Photo credit: US Soccer
When we heard that Klinsmann would remain as coach of the US Men's National Soccer team for another four years and would also become a technical director, many of us questioned this decision's wisdom. Two World Cup cycles with the same manager almost never pans out.
This is true for many teams around the world, but even more so for Team USA. While the first cycles for coaches like Bruce Arena and Bob Bradley were hugely successful internationally, their style became stale and the rest of the world caught up with their strategies.
Bruce Arena may have gotten the US to the quarterfinals in 2002, but 2006 saw them score one goal and manage a unlikely tie against eventual World Cup winners Italy. Lacking Chris Armas, a clear attacking role, an aging Claudio Reyna and an under-used Landon Donovan resulted in a forgettable tournament.
The same goes for Bob Bradley. After a stellar Confederations Cup in 2009 and a great group phase in South Africa 2010, his miss-use of Ricardo Clark and reliance on Johnathan Bornstein gave Ghana the upper hand. And that was really the end for the coach. A year later the lack of depth in his team during the Concacaf Gold Cup contributed to a clear defeat to Mexico in the final.
US Soccer made the right decision in replacing Brdaley with Klinsmann in 2011. The former German star's tactics and depth building were slow to kick in but eventually paid dividends in 2013 with important victories abroad, a Gold Cup win with a largely-experimental squad and record-breaking points and number one qualification in the Hexagonal tournament of World Cup qualifying.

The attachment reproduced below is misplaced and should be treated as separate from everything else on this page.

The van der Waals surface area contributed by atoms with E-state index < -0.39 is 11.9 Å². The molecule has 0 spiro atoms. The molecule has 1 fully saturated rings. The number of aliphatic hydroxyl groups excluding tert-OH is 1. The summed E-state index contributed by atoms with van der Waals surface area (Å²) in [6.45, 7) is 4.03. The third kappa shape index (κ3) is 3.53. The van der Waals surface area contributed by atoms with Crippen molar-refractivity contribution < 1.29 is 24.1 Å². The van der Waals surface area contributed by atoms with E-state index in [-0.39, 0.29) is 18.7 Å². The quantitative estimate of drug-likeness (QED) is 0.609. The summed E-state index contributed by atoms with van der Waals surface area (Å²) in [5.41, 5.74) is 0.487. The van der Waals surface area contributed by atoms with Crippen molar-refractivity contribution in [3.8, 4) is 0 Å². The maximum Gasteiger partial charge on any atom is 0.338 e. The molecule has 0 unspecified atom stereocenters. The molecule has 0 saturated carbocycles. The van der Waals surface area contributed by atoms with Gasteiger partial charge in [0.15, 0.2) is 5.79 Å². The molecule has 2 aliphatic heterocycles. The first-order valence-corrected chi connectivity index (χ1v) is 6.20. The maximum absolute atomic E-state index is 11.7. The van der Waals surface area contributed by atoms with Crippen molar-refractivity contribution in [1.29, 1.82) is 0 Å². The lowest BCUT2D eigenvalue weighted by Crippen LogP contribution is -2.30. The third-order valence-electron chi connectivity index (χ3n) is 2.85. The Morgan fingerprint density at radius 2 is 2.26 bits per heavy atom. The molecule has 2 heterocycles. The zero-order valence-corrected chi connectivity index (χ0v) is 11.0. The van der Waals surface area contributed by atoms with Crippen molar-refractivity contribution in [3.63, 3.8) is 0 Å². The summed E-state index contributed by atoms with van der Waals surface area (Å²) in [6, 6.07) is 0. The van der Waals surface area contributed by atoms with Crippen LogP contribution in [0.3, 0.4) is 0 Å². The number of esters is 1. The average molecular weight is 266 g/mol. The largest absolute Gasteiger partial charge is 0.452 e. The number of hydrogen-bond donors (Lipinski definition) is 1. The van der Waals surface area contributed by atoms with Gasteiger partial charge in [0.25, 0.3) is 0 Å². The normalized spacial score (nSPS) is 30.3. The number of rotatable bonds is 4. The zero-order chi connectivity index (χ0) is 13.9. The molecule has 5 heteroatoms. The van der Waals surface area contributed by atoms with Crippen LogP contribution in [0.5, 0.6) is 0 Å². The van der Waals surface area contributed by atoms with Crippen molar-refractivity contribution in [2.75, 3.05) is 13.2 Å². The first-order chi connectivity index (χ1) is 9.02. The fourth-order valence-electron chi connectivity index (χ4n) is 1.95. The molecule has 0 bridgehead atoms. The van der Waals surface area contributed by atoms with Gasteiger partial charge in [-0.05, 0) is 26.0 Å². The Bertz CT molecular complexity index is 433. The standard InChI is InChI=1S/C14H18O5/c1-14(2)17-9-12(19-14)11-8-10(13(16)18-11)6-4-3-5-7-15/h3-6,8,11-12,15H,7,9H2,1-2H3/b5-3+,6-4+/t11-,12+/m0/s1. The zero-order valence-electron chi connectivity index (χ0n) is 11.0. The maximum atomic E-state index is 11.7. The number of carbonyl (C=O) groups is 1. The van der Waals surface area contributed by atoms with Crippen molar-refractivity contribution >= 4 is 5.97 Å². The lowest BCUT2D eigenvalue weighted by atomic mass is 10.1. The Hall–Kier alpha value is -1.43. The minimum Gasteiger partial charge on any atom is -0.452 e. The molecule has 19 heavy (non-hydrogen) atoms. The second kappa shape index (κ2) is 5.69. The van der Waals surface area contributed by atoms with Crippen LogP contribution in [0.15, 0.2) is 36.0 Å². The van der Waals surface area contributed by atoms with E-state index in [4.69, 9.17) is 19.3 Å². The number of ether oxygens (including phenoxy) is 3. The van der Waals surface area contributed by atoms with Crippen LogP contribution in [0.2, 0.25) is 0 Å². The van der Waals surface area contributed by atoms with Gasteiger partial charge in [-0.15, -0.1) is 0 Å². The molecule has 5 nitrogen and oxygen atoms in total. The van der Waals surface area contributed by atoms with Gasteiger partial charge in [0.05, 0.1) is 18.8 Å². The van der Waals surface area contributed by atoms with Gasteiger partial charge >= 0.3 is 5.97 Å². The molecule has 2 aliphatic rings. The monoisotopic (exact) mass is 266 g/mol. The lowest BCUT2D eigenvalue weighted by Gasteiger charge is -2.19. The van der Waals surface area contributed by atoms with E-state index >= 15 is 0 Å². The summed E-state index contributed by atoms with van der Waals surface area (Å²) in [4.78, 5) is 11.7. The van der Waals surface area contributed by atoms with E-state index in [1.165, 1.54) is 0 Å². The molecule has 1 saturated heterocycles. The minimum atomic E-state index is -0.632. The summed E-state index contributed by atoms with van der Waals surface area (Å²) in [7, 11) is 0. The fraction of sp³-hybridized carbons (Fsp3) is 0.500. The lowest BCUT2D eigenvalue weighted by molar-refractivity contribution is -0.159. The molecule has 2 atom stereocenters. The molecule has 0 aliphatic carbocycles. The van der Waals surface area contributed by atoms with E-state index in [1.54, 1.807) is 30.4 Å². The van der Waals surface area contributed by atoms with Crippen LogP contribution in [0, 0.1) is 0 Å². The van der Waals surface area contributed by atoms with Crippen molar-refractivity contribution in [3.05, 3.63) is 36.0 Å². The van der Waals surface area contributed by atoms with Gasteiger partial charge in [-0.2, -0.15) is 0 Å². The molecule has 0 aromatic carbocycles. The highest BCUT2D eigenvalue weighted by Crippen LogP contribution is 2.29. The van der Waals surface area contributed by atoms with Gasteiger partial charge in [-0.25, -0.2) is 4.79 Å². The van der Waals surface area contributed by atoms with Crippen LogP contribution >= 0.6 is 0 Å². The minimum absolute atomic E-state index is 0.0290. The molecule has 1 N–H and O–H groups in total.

But USA is in certain peril with their World Cup draw. Germany, Portugal and Ghana are all extremely talented and with a greater number of technically superior players like Mesut Ozil, Cristiano Ronaldo and Kevin Prince Boateng. It will take a little luck and playing the games of their lives to get through this group.
And what if there's another three-and-out in Brazil 2014? And a loss at the Gold Cup and no Confederations Cup again? Might we have jumped the gun already? Complacency? Lack of inventiveness for US Soccer directors?
There might be some positives, of course, with Klinsmann as a technical director. Player development from a young age is key for future tournaments. The involvement of MLS is another step forward. Finally, exploiting the German connection and adding Bundesliga players to the pool remains advantageous now and in the future.
As fans, we hope the best for him and that the decision to keep him another four years turns out to be a good one. Examples are available when it comes to second cycle coaches for other countries: Hernan Gomez and Luis Suarez for Ecuador, Sven Goran Erikson for England and Raymond Domenech for France. Need we say more?